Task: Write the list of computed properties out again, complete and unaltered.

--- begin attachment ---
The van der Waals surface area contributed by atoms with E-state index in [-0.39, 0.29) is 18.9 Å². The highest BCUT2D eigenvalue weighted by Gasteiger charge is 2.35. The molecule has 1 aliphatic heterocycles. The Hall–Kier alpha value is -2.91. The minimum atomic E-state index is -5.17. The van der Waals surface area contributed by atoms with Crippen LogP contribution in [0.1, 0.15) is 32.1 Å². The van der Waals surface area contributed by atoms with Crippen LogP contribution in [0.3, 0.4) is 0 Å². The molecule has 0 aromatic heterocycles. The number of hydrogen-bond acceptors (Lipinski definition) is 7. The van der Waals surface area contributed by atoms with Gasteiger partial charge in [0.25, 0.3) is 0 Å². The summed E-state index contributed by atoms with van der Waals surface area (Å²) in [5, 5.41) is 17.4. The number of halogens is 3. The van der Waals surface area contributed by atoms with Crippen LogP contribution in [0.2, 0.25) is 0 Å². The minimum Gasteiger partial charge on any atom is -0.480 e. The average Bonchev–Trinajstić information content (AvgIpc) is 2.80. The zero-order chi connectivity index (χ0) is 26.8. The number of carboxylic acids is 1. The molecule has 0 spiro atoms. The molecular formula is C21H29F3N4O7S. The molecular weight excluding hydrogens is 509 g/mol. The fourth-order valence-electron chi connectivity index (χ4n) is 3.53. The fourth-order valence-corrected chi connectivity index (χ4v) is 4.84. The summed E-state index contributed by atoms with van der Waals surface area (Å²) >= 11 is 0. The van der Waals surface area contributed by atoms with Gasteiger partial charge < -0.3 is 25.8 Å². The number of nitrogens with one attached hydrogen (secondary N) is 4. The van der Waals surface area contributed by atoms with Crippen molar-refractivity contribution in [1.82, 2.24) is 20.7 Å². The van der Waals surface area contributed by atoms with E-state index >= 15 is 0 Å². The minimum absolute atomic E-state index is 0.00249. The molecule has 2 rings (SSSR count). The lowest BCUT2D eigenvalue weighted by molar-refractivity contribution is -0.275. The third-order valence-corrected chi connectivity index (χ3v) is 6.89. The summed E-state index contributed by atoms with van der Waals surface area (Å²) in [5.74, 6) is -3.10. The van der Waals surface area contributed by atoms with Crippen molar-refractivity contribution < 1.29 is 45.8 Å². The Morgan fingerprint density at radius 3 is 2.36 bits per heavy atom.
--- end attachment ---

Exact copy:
The van der Waals surface area contributed by atoms with E-state index in [-0.39, 0.29) is 18.9 Å². The highest BCUT2D eigenvalue weighted by Gasteiger charge is 2.35. The molecule has 1 aliphatic heterocycles. The Hall–Kier alpha value is -2.91. The minimum atomic E-state index is -5.17. The van der Waals surface area contributed by atoms with Crippen LogP contribution in [0.1, 0.15) is 32.1 Å². The van der Waals surface area contributed by atoms with Crippen LogP contribution in [0.3, 0.4) is 0 Å². The molecule has 0 aromatic heterocycles. The number of hydrogen-bond acceptors (Lipinski definition) is 7. The van der Waals surface area contributed by atoms with Gasteiger partial charge in [0.25, 0.3) is 0 Å². The summed E-state index contributed by atoms with van der Waals surface area (Å²) in [5, 5.41) is 17.4. The number of halogens is 3. The van der Waals surface area contributed by atoms with Crippen LogP contribution in [0.2, 0.25) is 0 Å². The minimum Gasteiger partial charge on any atom is -0.480 e. The average Bonchev–Trinajstić information content (AvgIpc) is 2.80. The zero-order chi connectivity index (χ0) is 26.8. The number of carboxylic acids is 1. The molecule has 0 spiro atoms. The molecular formula is C21H29F3N4O7S. The molecular weight excluding hydrogens is 509 g/mol. The fourth-order valence-electron chi connectivity index (χ4n) is 3.53. The fourth-order valence-corrected chi connectivity index (χ4v) is 4.84. The summed E-state index contributed by atoms with van der Waals surface area (Å²) >= 11 is 0. The van der Waals surface area contributed by atoms with Gasteiger partial charge < -0.3 is 25.8 Å². The number of nitrogens with one attached hydrogen (secondary N) is 4. The van der Waals surface area contributed by atoms with Crippen molar-refractivity contribution in [1.82, 2.24) is 20.7 Å². The van der Waals surface area contributed by atoms with E-state index >= 15 is 0 Å². The minimum absolute atomic E-state index is 0.00249. The molecule has 2 rings (SSSR count). The lowest BCUT2D eigenvalue weighted by molar-refractivity contribution is -0.275. The third-order valence-corrected chi connectivity index (χ3v) is 6.89. The summed E-state index contributed by atoms with van der Waals surface area (Å²) in [5.74, 6) is -3.10. The van der Waals surface area contributed by atoms with Crippen molar-refractivity contribution < 1.29 is 45.8 Å². The Morgan fingerprint density at radius 3 is 2.36 bits per heavy atom.